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Do Concepts of Classical Japanese Literary Metaphor Translate?

Posted By admin On May 31, 2013 @ 8:50 am In Abstracts for 2013, Literature and the Arts | Comments Disabled

Stina Jelbring, Senior Lecturer

Department of Oriental Languages

Stockholm University

In classical Japanese poetry (waka) and poetics there is a common terminology using terms based on position or form, as for example the makurakotoba (“pillow-word”), a form of epithet whose name probably refers to the fact that a word was “put on top of” the word that it modified. Such devices also include a potential to create metaphor. On the other hand, functional concepts, such as yu (metaphor, figure), hiyu (simile, metaphor) and names for poetical styles, like soeuta (indirect style), nazuraeuta (figurative style) and tatoeuta (metaphorical style) appear in for instance classical poetics. We may see matters as depending on the choice of terminology based on position/form or function – we may see advantages or disadvantages with either approach. By using terms based on form or position, subtle functional variations may be discerned which might be overlooked by the more general terms, but by employing the general terms, we may see metaphorical expressions in a conceptual and perceptive dimension.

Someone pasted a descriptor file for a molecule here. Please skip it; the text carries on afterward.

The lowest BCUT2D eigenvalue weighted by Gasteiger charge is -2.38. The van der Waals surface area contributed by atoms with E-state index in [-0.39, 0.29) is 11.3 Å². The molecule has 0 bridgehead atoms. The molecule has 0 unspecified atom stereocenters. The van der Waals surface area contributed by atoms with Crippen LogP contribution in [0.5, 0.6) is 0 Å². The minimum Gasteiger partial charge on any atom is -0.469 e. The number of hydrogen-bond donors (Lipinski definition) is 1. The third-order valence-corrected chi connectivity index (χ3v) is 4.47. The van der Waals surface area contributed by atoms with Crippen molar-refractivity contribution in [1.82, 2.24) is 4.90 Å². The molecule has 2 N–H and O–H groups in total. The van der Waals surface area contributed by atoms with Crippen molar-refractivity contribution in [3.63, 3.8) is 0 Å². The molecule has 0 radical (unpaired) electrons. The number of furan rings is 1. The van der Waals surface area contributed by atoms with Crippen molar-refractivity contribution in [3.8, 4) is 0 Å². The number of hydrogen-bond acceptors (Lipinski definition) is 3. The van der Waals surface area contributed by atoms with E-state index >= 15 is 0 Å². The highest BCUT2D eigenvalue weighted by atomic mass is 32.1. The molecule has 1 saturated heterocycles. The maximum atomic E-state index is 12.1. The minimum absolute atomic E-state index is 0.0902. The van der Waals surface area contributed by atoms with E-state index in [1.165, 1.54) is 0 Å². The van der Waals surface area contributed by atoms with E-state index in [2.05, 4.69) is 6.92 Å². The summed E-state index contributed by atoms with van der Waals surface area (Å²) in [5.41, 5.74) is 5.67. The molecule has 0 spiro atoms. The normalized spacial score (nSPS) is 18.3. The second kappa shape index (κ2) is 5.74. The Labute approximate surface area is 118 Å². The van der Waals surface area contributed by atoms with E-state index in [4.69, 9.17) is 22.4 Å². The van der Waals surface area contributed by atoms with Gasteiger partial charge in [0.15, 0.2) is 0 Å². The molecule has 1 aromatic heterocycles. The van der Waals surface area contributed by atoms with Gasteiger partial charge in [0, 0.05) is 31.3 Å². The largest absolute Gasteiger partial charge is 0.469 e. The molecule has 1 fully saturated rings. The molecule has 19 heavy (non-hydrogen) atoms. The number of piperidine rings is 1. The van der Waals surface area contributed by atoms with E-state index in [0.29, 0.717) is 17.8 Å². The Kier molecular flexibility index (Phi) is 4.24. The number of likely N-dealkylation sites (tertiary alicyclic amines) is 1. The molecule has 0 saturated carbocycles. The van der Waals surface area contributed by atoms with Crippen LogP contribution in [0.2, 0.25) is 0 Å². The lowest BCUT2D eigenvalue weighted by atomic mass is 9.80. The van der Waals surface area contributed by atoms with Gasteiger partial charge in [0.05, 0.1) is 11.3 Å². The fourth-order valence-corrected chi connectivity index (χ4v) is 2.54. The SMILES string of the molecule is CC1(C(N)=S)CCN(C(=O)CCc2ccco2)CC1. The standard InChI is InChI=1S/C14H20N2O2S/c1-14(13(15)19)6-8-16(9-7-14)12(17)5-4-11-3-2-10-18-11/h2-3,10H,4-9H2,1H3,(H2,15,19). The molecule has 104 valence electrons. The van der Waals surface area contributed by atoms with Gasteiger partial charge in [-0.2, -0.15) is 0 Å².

The question is, however, if these concepts of classical Japanese literary metaphor may be comparable to other notions of metaphor, originating outside of this context, and if so, in what way do they relate? Do they translate?

In this paper we shall take a closer look at the way metaphor is described in some seminal works of classical Japanese poetics and how metaphor is created in waka poetry, and put this in contrast to concepts outside of this context. With the classical Japanese literary context as point of departure, different concepts of literary metaphor originating within and outside of the Japanese classical literary context shall meet in a comparative poetics discussion.

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URL to article: http://www.najaks.org/?p=1040